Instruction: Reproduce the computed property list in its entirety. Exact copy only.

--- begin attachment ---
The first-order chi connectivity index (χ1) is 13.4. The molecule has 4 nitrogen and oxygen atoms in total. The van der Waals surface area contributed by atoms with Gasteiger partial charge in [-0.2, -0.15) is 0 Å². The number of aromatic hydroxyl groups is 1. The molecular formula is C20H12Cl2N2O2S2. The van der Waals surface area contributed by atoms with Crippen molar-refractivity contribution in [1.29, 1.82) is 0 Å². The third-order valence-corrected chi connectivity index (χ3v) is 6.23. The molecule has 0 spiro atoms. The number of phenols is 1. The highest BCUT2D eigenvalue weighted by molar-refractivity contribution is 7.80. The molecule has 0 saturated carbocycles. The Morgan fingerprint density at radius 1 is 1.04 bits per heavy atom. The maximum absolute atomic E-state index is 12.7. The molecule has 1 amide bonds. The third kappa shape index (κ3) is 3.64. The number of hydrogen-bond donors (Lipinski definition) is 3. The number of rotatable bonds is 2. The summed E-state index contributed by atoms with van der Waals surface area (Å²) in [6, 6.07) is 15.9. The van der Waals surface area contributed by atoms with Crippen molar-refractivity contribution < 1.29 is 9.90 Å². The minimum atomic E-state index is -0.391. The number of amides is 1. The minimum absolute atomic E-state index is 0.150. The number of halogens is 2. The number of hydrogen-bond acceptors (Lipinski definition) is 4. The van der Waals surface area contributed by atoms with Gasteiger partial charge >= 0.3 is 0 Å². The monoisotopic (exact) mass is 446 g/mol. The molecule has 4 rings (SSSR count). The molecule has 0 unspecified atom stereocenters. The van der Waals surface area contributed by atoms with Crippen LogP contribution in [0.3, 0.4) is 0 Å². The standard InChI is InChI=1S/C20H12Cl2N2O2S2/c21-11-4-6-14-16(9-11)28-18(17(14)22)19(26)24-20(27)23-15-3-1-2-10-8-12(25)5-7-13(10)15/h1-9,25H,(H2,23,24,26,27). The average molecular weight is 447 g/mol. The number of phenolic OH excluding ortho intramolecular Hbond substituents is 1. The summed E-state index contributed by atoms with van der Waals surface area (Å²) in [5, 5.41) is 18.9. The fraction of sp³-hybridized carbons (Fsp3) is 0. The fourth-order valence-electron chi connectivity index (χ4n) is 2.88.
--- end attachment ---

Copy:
The first-order chi connectivity index (χ1) is 13.4. The molecule has 4 nitrogen and oxygen atoms in total. The van der Waals surface area contributed by atoms with Gasteiger partial charge in [-0.2, -0.15) is 0 Å². The number of aromatic hydroxyl groups is 1. The molecular formula is C20H12Cl2N2O2S2. The van der Waals surface area contributed by atoms with Crippen molar-refractivity contribution in [1.29, 1.82) is 0 Å². The third-order valence-corrected chi connectivity index (χ3v) is 6.23. The molecule has 0 spiro atoms. The number of phenols is 1. The highest BCUT2D eigenvalue weighted by molar-refractivity contribution is 7.80. The molecule has 0 saturated carbocycles. The Morgan fingerprint density at radius 1 is 1.04 bits per heavy atom. The maximum absolute atomic E-state index is 12.7. The molecule has 1 amide bonds. The third kappa shape index (κ3) is 3.64. The number of hydrogen-bond donors (Lipinski definition) is 3. The number of rotatable bonds is 2. The summed E-state index contributed by atoms with van der Waals surface area (Å²) in [6, 6.07) is 15.9. The van der Waals surface area contributed by atoms with Crippen molar-refractivity contribution < 1.29 is 9.90 Å². The minimum atomic E-state index is -0.391. The number of amides is 1. The minimum absolute atomic E-state index is 0.150. The number of halogens is 2. The number of hydrogen-bond acceptors (Lipinski definition) is 4. The van der Waals surface area contributed by atoms with Gasteiger partial charge >= 0.3 is 0 Å². The monoisotopic (exact) mass is 446 g/mol. The molecule has 4 rings (SSSR count). The molecule has 0 unspecified atom stereocenters. The van der Waals surface area contributed by atoms with Crippen LogP contribution in [0.3, 0.4) is 0 Å². The standard InChI is InChI=1S/C20H12Cl2N2O2S2/c21-11-4-6-14-16(9-11)28-18(17(14)22)19(26)24-20(27)23-15-3-1-2-10-8-12(25)5-7-13(10)15/h1-9,25H,(H2,23,24,26,27). The average molecular weight is 447 g/mol. The number of phenolic OH excluding ortho intramolecular Hbond substituents is 1. The summed E-state index contributed by atoms with van der Waals surface area (Å²) in [5, 5.41) is 18.9. The fraction of sp³-hybridized carbons (Fsp3) is 0. The fourth-order valence-electron chi connectivity index (χ4n) is 2.88.